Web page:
Youth Day Treatment for Mental Health
Mental health day treatment services for youth are meant to relieve behavioral and emotional challenges. They require a doctor’s referral. Services happen in a non-residential setting, meaning youth don’t stay the night.
Mental health day treatment provider locations
Use the map to find a day treatment provider near you. Contact the provider to learn more about their program.
Day treatment services for youth
Expand the section that applies to you to learn more.
Mental health day treatment for youth takes place in a safe, structured, supportive, and therapeutic space. All youth who are admitted get an in-depth evaluation of their needs. A licensed clinician completes the evaluation. This process helps create a personal treatment plan.
Who is eligible
To qualify for treatment, youth must meet certain requirements:
- They must have a primary psychiatric diagnosis of mental illness or severe emotional disturbance.
- They can’t benefit from a less restrictive treatment program.
- It’s likely that they will benefit from program services.
- They meet at least one of these criteria:
- Show major dysfunction in two or more basic parts of life. Require program services to gain or restore skills needed to perform well in those areas.
- Need a transition period. This could be from a hospital, residential treatment center, or other institutional setting. Transition time will help with returning to live in the community.
- Have periods of acute crisis or other severe stress. These may require a hospital or institution without the level of services the program provides.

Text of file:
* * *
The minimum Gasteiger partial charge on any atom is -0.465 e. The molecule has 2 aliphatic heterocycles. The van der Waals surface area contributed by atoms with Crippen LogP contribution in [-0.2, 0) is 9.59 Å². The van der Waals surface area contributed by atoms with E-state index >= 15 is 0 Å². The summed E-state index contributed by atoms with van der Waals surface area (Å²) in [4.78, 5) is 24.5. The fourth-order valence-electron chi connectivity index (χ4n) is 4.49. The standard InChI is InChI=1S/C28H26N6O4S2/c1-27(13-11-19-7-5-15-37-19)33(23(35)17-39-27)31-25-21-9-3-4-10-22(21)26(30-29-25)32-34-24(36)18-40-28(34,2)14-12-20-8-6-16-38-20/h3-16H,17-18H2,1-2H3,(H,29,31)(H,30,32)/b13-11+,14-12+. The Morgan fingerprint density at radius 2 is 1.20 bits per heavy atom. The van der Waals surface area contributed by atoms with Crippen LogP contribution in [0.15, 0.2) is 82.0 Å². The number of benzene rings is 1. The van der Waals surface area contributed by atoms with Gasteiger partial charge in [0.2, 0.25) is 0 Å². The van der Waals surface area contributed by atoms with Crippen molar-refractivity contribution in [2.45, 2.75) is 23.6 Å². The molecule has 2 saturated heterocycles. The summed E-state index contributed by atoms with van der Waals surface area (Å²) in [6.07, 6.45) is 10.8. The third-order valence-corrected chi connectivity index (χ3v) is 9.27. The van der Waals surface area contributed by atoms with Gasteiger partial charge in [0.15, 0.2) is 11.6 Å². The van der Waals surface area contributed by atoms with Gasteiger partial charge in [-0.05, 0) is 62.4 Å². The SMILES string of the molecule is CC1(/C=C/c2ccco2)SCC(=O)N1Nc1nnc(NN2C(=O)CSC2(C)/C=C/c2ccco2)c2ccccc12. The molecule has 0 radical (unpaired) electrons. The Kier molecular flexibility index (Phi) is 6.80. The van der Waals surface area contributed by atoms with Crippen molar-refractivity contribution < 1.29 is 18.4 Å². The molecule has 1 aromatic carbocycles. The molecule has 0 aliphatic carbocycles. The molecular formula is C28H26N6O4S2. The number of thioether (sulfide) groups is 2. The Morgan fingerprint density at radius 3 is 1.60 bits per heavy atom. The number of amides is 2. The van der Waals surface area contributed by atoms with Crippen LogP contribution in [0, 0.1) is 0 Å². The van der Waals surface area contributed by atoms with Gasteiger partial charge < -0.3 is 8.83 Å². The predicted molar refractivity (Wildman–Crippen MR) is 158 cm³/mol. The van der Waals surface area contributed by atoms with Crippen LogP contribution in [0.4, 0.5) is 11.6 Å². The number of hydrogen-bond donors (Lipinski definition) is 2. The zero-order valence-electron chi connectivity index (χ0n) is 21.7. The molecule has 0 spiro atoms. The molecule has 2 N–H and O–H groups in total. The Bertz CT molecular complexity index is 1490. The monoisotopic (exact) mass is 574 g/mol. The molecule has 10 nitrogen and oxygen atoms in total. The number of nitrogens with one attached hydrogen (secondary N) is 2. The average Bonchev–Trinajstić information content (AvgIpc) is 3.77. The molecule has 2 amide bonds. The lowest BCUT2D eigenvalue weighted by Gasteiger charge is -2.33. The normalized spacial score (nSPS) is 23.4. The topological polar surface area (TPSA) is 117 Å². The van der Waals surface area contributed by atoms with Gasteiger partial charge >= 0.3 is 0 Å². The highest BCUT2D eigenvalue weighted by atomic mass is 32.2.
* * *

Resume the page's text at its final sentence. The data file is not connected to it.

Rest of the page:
- They meet program criteria:
- Age range
- Funding restrictions
- Source of referral
- Other requirements for the specific program design
What services are offered
The day treatment youth receive depends on their personal care plan. Highly skilled professionals provide all services. They are focused on helping youth live their best lives. Services may include:
- A structured therapeutic setting.
- Psychiatric or psychological consultation.
- Guidance from a doctor or nurse.
- Initial assessment by a mental health professional.
- Development and application of a personal treatment plan.
- Occupational therapy and/or structured recreational or vocational services.
- One-on-one and/or family therapy.
- One-on-one and/or group counseling by a mental health professional.
- Ongoing case reviews.
- Social work services. Includes case management, community liaison, family contact, and interagency communication.
- Discharge planning.
Aftercare follow-up after the program is complete.
The family's role
When a young person has emotional or behavioral challenges, it affects all family members. With day treatment, we involve all caregivers and family members for the entire process. We ask that caregivers be a leader in the child’s treatment planning. We share all assessments and treatment plans with the family.
Day treatment staff are there to offer reassurance, education, and support for the family. Family therapy can be a way to learn more about the reasons behind the child’s behavior. It can also help caregivers find effective parenting skills that benefit the child.
We certify day treatment for youth providers based on Wis. Admin. Code ch. DHS 40. There are two types of certification:
- Mental Health, Day Treatment Services for Children (DHS 40): Initial
- Mental Health, Day Treatment Services for Children (DHS 40): Renewal
For more on rules and regulations, view:
- DCTS Action Memo 2020-14—Mental Health Day Treatment for Youth Certification (PDF)
- Prohibited Practices in the Application of Emergency Safety Interventions with Children and Adolescents in Community Based Programs and Facilities, P-01196 (PDF)
- Seclusion and Restraint Report, F-01977—Programs must use this form to report any of these events within 24 hours of the event:
- Involvement of law enforcement
- Physical restraint
For popular resources, view:
- Children’s System of Care Foundations of Wisconsin Wraparound Video Series
- Effective Child Therapy—Evidence-based Mental Health Treatment for Children and Adolescents
- PACEs Connection
- Resilient Wisconsin
- Six Core Strategies for Reducing Seclusion and Restraint Use (PDF) —This source is from the National Association of State Mental Health Program Directors.